Patsy West's Book Having An Impact
By Vida Volkert
HOLLYWOOD - Patsy West's book The Enduring Seminoles: From Alligator Wrestling to Ecotourism captivated an enthralled audience at a lunch program sponsored by the Broward County Historical Commission, Jan. 11.
"The audience was absolutely in a trance," said Helen Landers, Broward County Historian about the speech given by West. "They listened to the entertaining tales and watched the attractive photo exhibit with great enthusiasm."
West, who is the director of the Seminole/Miccosukee Photographic Archive in Fort Lauderdale and a contributing history writer to The Seminole Tribune, rewarded the audience with a photo exhibit and a lecture on Seminole history, including some Seminole family tales taken from her recently published book.
Many of the people who attended the presentation knew little about the Seminoles' history, but most of them - at certain points in their lives - knew a Seminole.
"My wife and I came wondering about an old friend of ours," said Ray Farrelo, who is now retired and has been residing in Florida for almost 50 years. "Back in the 60s, this Seminole gentleman was the first to build a two-store building in Cooper City and I believe his name was Earl," Farrelo said, adding that they came hoping to hear something about this Seminole or identify him in the pictures.
Although Farrelo and his wife did not learn about the whereabouts of their Seminole friend, they learned a great deal about Seminole struggles.
"I have been in Florida for 50 years, but only now, after listening to West's presentation, have I have come to realize that Seminoles are natives of Florida," Farrelo said, adding that he thought that Seminoles immigrated to the peninsula from other regions of North America.
West explained that while many tribes did migrate into Florida, they mixed with natives who had lived in what is now Florida for thousands of years. Today, the modern Seminoles trace their lineage back through both lines.
"We think Patsy West is doing a great job in spreading the tales and adventures that Seminole Indians experienced before evolving economically," said Landers, who is also a staff member of Broward Legacy, the Broward County Historical Commission's magazine. Landers said that people enjoy these historical lectures and now they will be able to read about them in West's book.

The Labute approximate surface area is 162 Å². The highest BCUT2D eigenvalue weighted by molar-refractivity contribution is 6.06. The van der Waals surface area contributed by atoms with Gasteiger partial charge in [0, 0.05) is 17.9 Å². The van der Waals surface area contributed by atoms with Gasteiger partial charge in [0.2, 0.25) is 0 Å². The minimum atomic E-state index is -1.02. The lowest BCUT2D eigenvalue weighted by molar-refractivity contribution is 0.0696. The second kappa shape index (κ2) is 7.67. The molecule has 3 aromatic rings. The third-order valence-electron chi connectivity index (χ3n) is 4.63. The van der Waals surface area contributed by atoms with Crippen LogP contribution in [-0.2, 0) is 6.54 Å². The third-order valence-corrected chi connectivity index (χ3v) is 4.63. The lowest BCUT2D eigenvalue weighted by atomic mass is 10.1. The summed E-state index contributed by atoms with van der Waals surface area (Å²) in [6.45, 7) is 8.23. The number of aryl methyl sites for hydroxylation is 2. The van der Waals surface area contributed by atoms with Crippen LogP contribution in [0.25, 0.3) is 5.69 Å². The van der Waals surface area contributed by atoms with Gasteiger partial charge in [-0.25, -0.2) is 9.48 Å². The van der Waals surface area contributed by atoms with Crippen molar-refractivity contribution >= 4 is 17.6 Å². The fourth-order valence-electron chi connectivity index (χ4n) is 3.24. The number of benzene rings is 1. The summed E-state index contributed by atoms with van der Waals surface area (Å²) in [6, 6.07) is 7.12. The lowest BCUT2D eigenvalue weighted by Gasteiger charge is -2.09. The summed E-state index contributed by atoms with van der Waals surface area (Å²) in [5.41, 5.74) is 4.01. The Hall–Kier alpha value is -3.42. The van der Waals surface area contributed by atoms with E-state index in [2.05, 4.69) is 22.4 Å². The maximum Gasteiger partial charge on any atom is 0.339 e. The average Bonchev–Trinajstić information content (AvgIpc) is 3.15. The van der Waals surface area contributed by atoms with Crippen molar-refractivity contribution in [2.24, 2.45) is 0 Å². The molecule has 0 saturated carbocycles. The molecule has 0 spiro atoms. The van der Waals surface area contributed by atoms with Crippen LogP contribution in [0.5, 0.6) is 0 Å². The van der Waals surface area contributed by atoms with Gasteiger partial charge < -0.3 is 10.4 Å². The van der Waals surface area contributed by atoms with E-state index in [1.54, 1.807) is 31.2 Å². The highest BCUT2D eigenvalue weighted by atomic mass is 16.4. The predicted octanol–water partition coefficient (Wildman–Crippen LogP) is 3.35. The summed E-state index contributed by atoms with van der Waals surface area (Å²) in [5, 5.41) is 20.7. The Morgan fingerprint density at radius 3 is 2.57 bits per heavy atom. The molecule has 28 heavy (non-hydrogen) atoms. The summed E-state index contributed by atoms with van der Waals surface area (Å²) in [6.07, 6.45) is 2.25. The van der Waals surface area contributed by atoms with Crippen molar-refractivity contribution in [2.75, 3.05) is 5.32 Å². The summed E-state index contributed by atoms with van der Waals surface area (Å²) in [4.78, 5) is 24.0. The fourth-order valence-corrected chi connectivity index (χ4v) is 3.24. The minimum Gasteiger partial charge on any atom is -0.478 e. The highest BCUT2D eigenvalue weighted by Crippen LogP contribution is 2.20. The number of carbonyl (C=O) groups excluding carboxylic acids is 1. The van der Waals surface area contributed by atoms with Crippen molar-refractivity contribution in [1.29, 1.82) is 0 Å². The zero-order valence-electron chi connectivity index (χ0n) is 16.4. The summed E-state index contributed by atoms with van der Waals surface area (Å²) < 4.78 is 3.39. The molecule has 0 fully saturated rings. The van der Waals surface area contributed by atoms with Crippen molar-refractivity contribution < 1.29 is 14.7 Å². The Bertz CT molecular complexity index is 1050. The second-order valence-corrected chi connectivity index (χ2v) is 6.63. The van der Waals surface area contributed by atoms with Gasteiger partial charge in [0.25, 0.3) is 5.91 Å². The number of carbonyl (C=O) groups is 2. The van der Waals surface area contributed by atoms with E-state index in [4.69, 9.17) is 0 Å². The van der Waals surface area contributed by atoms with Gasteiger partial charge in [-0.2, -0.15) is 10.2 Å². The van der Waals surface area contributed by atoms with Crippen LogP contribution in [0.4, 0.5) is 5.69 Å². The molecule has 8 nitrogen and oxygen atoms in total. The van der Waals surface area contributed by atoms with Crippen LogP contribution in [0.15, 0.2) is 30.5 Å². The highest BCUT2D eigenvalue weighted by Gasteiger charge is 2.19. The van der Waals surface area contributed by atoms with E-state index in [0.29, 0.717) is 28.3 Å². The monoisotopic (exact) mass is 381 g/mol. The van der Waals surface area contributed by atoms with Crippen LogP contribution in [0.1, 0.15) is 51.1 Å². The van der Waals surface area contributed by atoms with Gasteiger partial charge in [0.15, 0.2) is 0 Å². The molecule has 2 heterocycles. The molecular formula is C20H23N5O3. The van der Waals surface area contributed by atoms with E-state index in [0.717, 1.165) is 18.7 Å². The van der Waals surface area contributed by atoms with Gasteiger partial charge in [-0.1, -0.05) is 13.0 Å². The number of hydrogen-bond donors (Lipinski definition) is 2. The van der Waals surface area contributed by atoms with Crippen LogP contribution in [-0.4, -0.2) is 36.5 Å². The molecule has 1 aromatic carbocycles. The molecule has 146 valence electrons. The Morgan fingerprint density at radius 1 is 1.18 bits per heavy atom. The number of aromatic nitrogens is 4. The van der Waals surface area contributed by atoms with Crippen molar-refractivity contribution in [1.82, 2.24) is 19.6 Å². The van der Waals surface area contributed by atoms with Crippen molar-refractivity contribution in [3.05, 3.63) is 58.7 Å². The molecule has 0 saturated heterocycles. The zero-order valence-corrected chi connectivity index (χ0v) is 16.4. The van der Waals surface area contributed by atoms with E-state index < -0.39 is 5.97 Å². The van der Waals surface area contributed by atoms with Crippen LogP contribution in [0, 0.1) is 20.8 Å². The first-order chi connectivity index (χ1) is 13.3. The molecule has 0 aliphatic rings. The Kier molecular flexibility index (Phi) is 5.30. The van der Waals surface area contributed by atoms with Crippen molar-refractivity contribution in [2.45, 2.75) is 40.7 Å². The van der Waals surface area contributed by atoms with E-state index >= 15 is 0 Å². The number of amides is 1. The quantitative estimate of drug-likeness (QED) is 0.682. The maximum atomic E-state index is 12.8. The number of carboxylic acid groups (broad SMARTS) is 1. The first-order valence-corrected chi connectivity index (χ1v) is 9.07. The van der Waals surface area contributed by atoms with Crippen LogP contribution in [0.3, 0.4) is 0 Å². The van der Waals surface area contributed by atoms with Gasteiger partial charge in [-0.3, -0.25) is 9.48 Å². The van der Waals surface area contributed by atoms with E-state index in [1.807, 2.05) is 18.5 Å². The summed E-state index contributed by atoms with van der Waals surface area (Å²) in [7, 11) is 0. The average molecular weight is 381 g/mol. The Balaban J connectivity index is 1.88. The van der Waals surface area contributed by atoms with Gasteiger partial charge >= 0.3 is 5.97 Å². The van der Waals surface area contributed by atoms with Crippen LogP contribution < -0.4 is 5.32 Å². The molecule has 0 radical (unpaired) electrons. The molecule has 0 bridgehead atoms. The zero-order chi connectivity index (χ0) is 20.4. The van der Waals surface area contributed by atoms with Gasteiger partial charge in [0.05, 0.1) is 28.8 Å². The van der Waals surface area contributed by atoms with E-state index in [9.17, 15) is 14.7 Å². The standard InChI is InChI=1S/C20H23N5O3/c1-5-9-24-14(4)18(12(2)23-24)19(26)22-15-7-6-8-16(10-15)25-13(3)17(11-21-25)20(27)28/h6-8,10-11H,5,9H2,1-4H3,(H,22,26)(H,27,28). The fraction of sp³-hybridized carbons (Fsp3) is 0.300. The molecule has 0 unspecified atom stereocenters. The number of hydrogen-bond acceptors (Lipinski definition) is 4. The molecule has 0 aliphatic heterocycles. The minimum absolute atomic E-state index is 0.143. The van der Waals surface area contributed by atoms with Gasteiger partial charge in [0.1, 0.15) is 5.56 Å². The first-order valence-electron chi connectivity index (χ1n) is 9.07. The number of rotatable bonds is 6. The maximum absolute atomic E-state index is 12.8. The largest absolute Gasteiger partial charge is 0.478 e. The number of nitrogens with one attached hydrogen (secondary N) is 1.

"The book has been satisfactorily received by the public," West said after the luncheon. "It's been very encouraging, adding that with only a month on the market, the University of South Florida in Tampa has added the book to its history and research program.
"I am very proud of the outcome and glad that this long-term project (to write the book) has become true," West said, adding it took about 20 years to compile all the material for her first book.
The Enduring Seminoles: From Alligator Wrestling to Ecotourism has been reviewed by many journalists around the State of Florida. Some have called the work 'a magnificent history book,' Tampa Tribune, while others have said 'it lacks poetry.' (John Barry, The Miami Herald, Jan. 17, 1999).
But no matter how the book is reviewed, it is already serving as a valuable tool in helping to spread the word about the Seminole Tribe of Florida. It's clear from the reaction of the audience at the Broward County Historical Society, that regardless of the critics, the legacy of the enduring Seminoles is bound to continue.